In Chris Well’s Nursing a Grudge, we meet Earl Walker, a retired bus driver who lives in Candlewick Retirement Community. Walker’s career as a bus driver ended when he was shot and lost the use of his legs. That, coupled with the loss of his beloved wife, Barbara, has left Walker bitter and pessimistic. He generally has a little to do as possible with the other people who live in the retirement community. Then one day, Walker is unwillingly coerced into going to a clandestine chili party, along with some of the other residents. During the party, George Kent suddenly dies. At first, his death is put down to natural causes. After all, he was an elderly man, and not in the best of health. But Walker begins to suspect that Kent was murdered. There are several suspects, too. Kent was a bully and a blackmailer who’d antagonized most of the other residents. As Walker begins to put the pieces of the puzzle together, he also finds himself interacting more and more with other people in the community. In the end, not only does Walker find out who killed George Kent, but also, he gets re-connected with those around him.

You could say that sleuthing also re-energizes Australian Federal Police officer Brad Chen in Kel Robertson’s Smoke and Mirrors. Chen’s been recovering from physical wounds he sustained in an earlier case. He’s also been dealing with emotional trauma, addiction to painkillers and depression. He’s pulled out of his torpor when he’s persuaded to get involved in a new investigation. Alec Dennet, a former member of Australia’s Whitlam government during the 1970’s, has been murdered. So has Lorraine Starke, a senior editor who was helping Dennet prepare his memoirs. Chen agrees to begin to look into the case, but he soon finds out that more than one group was determined that Dennet’s memoirs would not be published. Chen and his friends get into danger from various groups, including Russian gangsters, a South African group and others. Despite the danger, though, Chen’s pulled back from the brink, you might say, as he works this case.

Sleuthing can be dangerous – even deadly. But it can also be a restorative that draws the sleuth back from the proverbial brink. Which of your favorite sleuths could you say were saved by sleuthing?


  1. Morse. If Morse hadn't discovered his gift as an investigator the man would have spent his life either in a pub or on his sofa with a large tumbler of scotch while listening to Wagner at full blast.

    And let's face it, stressful or not, everyone wants to be a success at something. No one can say writing is stress-free!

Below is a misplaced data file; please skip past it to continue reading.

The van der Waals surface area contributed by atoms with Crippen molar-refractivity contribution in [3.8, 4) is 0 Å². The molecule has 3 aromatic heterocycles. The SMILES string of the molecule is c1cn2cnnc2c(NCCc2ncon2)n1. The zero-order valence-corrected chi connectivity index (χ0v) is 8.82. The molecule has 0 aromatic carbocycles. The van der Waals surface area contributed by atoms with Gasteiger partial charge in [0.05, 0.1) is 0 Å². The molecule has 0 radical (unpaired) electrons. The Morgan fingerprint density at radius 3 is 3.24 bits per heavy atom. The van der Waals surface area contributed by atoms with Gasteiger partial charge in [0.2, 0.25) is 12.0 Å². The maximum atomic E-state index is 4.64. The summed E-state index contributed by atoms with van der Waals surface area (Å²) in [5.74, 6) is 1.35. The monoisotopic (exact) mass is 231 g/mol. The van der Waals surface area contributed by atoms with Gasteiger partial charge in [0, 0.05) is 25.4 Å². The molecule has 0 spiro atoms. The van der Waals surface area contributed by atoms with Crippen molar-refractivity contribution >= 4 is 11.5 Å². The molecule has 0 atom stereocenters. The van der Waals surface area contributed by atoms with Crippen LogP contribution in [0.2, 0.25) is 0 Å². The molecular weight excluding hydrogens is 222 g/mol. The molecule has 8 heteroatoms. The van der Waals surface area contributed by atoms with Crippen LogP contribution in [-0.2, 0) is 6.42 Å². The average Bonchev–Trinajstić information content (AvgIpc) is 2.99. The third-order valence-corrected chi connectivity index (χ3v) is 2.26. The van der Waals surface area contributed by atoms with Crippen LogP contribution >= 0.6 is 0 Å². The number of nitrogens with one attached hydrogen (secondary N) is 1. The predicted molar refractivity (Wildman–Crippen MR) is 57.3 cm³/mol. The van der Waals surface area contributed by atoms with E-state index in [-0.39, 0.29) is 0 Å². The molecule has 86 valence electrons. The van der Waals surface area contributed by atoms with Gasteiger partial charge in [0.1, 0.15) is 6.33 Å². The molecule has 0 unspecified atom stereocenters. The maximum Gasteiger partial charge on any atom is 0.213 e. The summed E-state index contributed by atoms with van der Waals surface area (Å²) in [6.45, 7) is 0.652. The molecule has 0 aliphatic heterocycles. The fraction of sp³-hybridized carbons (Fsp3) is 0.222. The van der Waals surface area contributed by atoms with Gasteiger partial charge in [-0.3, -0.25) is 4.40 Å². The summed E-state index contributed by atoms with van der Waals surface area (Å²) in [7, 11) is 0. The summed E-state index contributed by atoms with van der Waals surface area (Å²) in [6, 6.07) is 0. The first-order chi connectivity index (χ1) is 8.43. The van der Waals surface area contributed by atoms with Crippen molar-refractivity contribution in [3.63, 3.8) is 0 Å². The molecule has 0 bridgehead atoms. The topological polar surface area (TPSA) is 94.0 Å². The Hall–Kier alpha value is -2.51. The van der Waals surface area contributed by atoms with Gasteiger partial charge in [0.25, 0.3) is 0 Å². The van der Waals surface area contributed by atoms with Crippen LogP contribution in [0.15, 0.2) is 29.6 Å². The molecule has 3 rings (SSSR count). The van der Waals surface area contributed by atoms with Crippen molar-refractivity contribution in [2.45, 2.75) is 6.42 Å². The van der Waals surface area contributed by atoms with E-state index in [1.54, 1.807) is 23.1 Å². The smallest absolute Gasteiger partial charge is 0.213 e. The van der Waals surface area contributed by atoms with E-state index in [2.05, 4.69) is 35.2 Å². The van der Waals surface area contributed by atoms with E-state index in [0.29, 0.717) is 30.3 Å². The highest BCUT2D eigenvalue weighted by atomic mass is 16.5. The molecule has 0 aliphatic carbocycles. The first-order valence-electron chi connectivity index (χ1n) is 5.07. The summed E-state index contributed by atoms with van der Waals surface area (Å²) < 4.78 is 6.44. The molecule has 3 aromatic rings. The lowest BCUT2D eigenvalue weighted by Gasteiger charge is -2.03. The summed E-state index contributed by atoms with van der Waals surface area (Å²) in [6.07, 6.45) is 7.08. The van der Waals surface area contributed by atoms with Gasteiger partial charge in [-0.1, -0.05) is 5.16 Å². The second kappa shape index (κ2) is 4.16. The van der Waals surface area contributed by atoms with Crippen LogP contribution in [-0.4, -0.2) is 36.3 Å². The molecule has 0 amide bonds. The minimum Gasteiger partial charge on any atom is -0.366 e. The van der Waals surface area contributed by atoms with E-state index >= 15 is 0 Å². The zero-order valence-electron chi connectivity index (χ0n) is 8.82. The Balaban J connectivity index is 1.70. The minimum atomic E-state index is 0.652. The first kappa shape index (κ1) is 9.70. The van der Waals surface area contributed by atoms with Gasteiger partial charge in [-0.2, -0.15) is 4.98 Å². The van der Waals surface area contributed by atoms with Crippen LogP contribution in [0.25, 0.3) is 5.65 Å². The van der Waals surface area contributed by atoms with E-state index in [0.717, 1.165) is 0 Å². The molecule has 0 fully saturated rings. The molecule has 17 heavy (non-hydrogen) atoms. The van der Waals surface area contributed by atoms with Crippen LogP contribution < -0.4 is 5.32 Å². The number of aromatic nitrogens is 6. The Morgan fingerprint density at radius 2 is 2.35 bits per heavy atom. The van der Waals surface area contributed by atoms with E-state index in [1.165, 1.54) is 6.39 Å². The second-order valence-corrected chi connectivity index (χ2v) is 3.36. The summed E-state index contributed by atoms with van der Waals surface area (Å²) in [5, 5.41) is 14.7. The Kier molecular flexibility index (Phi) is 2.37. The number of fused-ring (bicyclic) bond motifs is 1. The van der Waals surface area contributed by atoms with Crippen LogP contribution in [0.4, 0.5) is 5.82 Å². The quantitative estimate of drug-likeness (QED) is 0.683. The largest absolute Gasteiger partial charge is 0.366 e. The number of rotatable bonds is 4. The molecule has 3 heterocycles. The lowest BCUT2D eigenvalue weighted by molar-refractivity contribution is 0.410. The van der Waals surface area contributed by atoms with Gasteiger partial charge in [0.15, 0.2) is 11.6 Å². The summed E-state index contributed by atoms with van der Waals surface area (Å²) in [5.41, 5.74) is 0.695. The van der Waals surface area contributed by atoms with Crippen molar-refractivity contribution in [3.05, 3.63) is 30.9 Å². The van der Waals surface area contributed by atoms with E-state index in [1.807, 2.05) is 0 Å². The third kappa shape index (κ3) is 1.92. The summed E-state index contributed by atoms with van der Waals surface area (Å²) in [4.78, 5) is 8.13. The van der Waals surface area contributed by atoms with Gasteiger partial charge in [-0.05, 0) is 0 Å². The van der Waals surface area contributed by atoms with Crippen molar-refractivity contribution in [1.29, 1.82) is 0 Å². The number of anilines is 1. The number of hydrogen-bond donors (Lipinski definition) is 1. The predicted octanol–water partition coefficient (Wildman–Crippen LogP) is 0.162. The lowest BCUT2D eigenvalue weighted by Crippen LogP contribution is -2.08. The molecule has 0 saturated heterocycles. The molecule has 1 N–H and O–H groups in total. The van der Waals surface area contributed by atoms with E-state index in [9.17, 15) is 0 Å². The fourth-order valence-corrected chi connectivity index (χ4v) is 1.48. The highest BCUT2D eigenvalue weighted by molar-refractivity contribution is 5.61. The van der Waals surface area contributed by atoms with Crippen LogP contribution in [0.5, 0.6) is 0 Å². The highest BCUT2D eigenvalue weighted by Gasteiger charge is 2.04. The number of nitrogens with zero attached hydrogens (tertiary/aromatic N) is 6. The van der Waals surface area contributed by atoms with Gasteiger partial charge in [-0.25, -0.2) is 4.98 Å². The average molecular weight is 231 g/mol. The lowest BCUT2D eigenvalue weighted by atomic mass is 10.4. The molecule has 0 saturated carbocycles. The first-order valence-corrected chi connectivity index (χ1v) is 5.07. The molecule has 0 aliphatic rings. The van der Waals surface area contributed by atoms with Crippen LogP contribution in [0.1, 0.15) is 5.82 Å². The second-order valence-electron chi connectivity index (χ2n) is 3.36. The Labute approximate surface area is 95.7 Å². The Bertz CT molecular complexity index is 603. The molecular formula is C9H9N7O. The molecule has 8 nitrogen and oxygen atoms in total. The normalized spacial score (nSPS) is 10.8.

2. Elspeth - That's for certain! Writing is absolutely not stress-free, is it? And you've painted a vivid picture of what Morse would be like had he not found his niche. I can just see him in both of those places, zonked on whatever he's drinking and completely wasting his brains. It's as well for him, too, that he's got Lewis. Even with his sleuthing, he sometimes needs to be "pulled back."

  3. And of course in Daughter of Time, a hospitalized detective uses his time to reconsider Richard III and comes up with a new solution to the children in the attic.

  4. Patti - Absolutely! Thanks for reminding me of that one : ). That's a great example of what I mean.

  5. Great post. Peter Decker in Faye Kellerman's novels frequently puts himself at risk (as does his wife for that matter) but he seems to really do well in moments of high stress.
    Thanks for sharing these thoughts.

  6. Cassandra - You're absolutely right; Drucker almost seems to thrive on stress, doesn't he? It's interesting, isn't it, how some sleuths just do best when they're on a case...

  7. Another great thought-provoking post. As usually I can't think of a book, but you do bring up some very interesting points to think about. In most cases we just take it for granted that the sleuth does what he/she has to do and don't stop to think of their drive to do so.

    Thoughts in Progress

  8. Mason - Why, thank you : ). You've hit on something very interesting, too. We often don't think of why the sleuth does what s/he does, and how that affects the sleuth. Especially in series, though, I think it really helps in terms of discovering the sleuth's character if we have a sense of what sleuthing does for (or to) the sleuth...

  9. Two detectives came into my mind after reading this post: Agatha Raisin and Joe Leaphorn. I haven't read too many books about the former, but have read most of the latter's novels. Agatha's sleuthing seems to alleviate the obsession she has with her ex-husband (and men in general). Joe Leaphorn went into private investigations after his retirement; even so, the "Legendary Lieutenant" still manages to provide assistance and guidance to Jim Chee, all the while taking care not to infringe upon Chee's jurisdiction within the Navajo Tribal Police.

  10. Bob - Thank you very much for those ideas. I agree completely about Agatha Raisin. She does, indeed, find some peace in sleuthing. And what's interesting is that her friendships with her fellow sleuths seem more stable than her romantic relationships. And I'm also glad you mentioned Tony Hillerman's Joe Leaphorn. Not only does he provide mentorship, etc., to Jim Chee, but he finds, I think, solace in sleuthing after the death of his wife, Emma. When Emma dies, it's really sleuthing that helps Leaphorn maintain some hold on life.

  11. Oh, dear old Mrs Pollifax! A great friend of my youngest daughter and me.

    I think sleuthing is a very good cure for several ailments - just like writing (fiction or blog posts). To engage in something and experience you are good at it, and what can be better than solving crime and locking up criminals. What is a bit sad about modern crime fiction, though, is that very often it seems as if it is easier for the detectives to relate to their jobs than to their families.

  12. Dorte - Isn't Emily Pollifax a great character? I've always liked her very much, myself : ).

    You make an interesting point. Finding something that one's good at and that one enjoys really is a tonic. And if that includes catching criminals, so much the better. It's interesting that you mention that a lot of modern detectives (I thought of five or six just as I read your post) to get very close to their job - closer than they do to their families. I wonder if that reflects larger social issues...